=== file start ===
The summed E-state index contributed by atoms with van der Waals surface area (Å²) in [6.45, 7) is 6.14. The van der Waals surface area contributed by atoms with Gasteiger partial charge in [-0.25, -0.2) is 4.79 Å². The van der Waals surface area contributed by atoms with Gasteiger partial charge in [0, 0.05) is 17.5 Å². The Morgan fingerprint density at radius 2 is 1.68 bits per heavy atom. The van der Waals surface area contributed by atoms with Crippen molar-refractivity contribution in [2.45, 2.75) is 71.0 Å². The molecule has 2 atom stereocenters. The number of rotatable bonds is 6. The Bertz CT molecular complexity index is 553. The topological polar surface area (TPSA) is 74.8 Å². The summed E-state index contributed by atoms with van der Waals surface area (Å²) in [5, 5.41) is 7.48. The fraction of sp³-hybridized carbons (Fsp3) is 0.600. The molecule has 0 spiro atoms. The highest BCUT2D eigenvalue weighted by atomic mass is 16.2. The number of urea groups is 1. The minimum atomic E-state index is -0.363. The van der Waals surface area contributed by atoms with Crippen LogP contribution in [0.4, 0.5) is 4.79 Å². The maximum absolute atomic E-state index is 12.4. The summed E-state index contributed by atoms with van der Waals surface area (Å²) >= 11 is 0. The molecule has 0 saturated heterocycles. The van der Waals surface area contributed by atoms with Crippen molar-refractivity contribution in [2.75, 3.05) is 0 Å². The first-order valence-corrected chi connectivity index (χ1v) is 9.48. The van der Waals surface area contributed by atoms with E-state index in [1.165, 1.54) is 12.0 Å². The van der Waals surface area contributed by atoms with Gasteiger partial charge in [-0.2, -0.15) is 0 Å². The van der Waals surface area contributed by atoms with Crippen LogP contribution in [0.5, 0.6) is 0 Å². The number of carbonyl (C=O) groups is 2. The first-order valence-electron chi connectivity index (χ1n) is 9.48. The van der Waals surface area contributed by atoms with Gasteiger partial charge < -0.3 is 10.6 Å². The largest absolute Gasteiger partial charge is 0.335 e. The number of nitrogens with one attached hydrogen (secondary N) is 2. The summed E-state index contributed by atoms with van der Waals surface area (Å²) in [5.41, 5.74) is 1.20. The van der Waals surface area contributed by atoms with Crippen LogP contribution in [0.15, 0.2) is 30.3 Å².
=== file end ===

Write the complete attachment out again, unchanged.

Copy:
The summed E-state index contributed by atoms with van der Waals surface area (Å²) in [6.45, 7) is 6.14. The van der Waals surface area contributed by atoms with Gasteiger partial charge in [-0.25, -0.2) is 4.79 Å². The van der Waals surface area contributed by atoms with Gasteiger partial charge in [0, 0.05) is 17.5 Å². The Morgan fingerprint density at radius 2 is 1.68 bits per heavy atom. The van der Waals surface area contributed by atoms with Crippen molar-refractivity contribution in [2.45, 2.75) is 71.0 Å². The molecule has 2 atom stereocenters. The number of rotatable bonds is 6. The Bertz CT molecular complexity index is 553. The topological polar surface area (TPSA) is 74.8 Å². The summed E-state index contributed by atoms with van der Waals surface area (Å²) in [5, 5.41) is 7.48. The fraction of sp³-hybridized carbons (Fsp3) is 0.600. The molecule has 0 spiro atoms. The highest BCUT2D eigenvalue weighted by atomic mass is 16.2. The number of urea groups is 1. The minimum atomic E-state index is -0.363. The van der Waals surface area contributed by atoms with Crippen LogP contribution in [0.4, 0.5) is 4.79 Å². The maximum absolute atomic E-state index is 12.4. The summed E-state index contributed by atoms with van der Waals surface area (Å²) >= 11 is 0. The molecule has 0 saturated heterocycles. The van der Waals surface area contributed by atoms with Crippen molar-refractivity contribution in [2.75, 3.05) is 0 Å². The first-order valence-corrected chi connectivity index (χ1v) is 9.48. The van der Waals surface area contributed by atoms with E-state index in [1.165, 1.54) is 12.0 Å². The van der Waals surface area contributed by atoms with Gasteiger partial charge in [-0.2, -0.15) is 0 Å². The van der Waals surface area contributed by atoms with Crippen LogP contribution in [0.5, 0.6) is 0 Å². The number of carbonyl (C=O) groups is 2. The first-order valence-electron chi connectivity index (χ1n) is 9.48. The van der Waals surface area contributed by atoms with Gasteiger partial charge < -0.3 is 10.6 Å². The largest absolute Gasteiger partial charge is 0.335 e. The number of nitrogens with one attached hydrogen (secondary N) is 2. The summed E-state index contributed by atoms with van der Waals surface area (Å²) in [5.41, 5.74) is 1.20. The van der Waals surface area contributed by atoms with Crippen LogP contribution in [0.15, 0.2) is 30.3 Å².